Landmark Chambers

Decision-taking

NPPF 186-207


NPPF 196-198

Cash [2013] EWHC 2028 (Admin), John Howell QC

Katrina Yates appeared on behalf of the Secretary of State

“The unwary reader of this guidance, who simply assumes that sustainable development is development that has certain characteristic results, might see a tension between paragraphs 196 and 197 of the NPPF if sustainable development is not in accordance with the relevant development plan” [12].

 

Keith Langmead Ltd [2017] EWHC 788 (Admin), Lang J

John Litton QC and Graeme Keen appeared for the Claimant

Stephen Whale appeared for the Secretary of State

“There was some debate before me as to the interplay between NPPF 196 and 198. In my judgment, the general statement of law in NPPF 196 applies equally to all parts of the development plan, including neighbourhood plans. NPPF 198 does not give "enhanced status to neighbourhood plans as compared with other statutory development plans " (per Holgate J., in Woodcock Holdings , at [24], approved by Lindblom LJ in DLA Delivery Ltd at [11]). Nor does NPPF 198 merely re-state NPPF 196 insofar as it relates to neighbourhood plans - that would be pointless repetition. Under the heading " Determining applications ", the NPPF reiterates to the decision-maker some of the key principles and policies set out earlier in the NPPF which should be applied when determining an application. NPPF 196 re-states the statutory framework within which decisions must be taken. NPPF 197 reminds the decision-maker to apply the presumption in favour of sustainable development. NPPF 198 reiterates to the decision-maker the importance of the role accorded to neighbourhood plans in the policies of the NPPF, in particular at NPPF 17 and at 183 to 185.” [46]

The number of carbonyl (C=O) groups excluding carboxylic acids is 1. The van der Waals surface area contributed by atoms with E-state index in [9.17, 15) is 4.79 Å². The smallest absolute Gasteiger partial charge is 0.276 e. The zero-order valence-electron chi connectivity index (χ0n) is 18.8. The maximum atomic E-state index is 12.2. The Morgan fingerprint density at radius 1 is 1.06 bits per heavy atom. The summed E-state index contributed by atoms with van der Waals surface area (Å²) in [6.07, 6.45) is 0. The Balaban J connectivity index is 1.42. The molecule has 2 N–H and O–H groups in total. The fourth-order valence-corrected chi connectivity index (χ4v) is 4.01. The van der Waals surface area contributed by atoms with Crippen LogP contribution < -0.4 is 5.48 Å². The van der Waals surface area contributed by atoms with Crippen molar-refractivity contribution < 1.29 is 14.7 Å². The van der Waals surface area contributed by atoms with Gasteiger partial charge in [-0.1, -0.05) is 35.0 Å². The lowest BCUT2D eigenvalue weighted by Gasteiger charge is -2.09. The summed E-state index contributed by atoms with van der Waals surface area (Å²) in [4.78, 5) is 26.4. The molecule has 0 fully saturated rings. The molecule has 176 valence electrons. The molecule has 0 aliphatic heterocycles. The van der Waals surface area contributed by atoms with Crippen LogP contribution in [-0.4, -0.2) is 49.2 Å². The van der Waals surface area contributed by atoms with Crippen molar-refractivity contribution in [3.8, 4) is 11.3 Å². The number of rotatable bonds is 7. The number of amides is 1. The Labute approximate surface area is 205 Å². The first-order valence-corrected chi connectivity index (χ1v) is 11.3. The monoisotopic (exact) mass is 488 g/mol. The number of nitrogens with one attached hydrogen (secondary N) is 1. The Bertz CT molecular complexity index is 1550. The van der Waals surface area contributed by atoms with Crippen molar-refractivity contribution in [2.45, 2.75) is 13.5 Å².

NPPF 198

Woodcock Holdings Ltd [2015] EWHC 1173 (Admin), Holgate J

Christopher Boyle QC appeared for the Claimant

“the Secretary of State accepts through Mr. Honey, that paragraph 198 neither (a) gives enhanced status to neighbourhood plans as compared with other statutory development plans, nor (b) modifies the application of section 38(6) of the Planning and Compulsory Purchase Act 2004 (“the 2004 Act”). Moreover, housing supply policies in neighbourhood plans are not exempted from the effect of paragraph 49 and the presumption in paragraph 14 of the NPPF (see paragraph 21 above).” [24]


R (Irving) v Mid-Sussex District Council
[2016] EWHC 1529 (Admin), Gilbart J

Robert Walton appeared for the Defendant

“the effect of s 38(6) PCPA 2004 is to the same effect as NPPF [198]”


NPPF 204

Oxfordshire County Council v SSCLG [2015] EWHC 186 (Admin), Lang J

Nathalie Lieven QC and Andrew Parkinson appeared for the Claimant

“There is nothing in the wording of the TCPA 1990 , the Planning Act 2008 , the CIL Regulations , the NPPF or the Guidance which suggests that authorities could or should claim administration and monitoring fees as part of planning obligations.” [45]


NPPF 206

R (Frack Free Balcolme Residents Association) v West Sussex County Council [2014] EWHC 4108 (Admin), Gilbart J

James Maurici QC appeared on behalf of the Council

“The occurrence of past breaches is of course relevant to the policy tests which apply to the imposition of a condition- such as necessity and enforceability (see NPPF paragraph 206) but as planning permission runs with the land, it is very hard to justify a refusal based on past breaches unless they go to the issue of enforceability.” [110]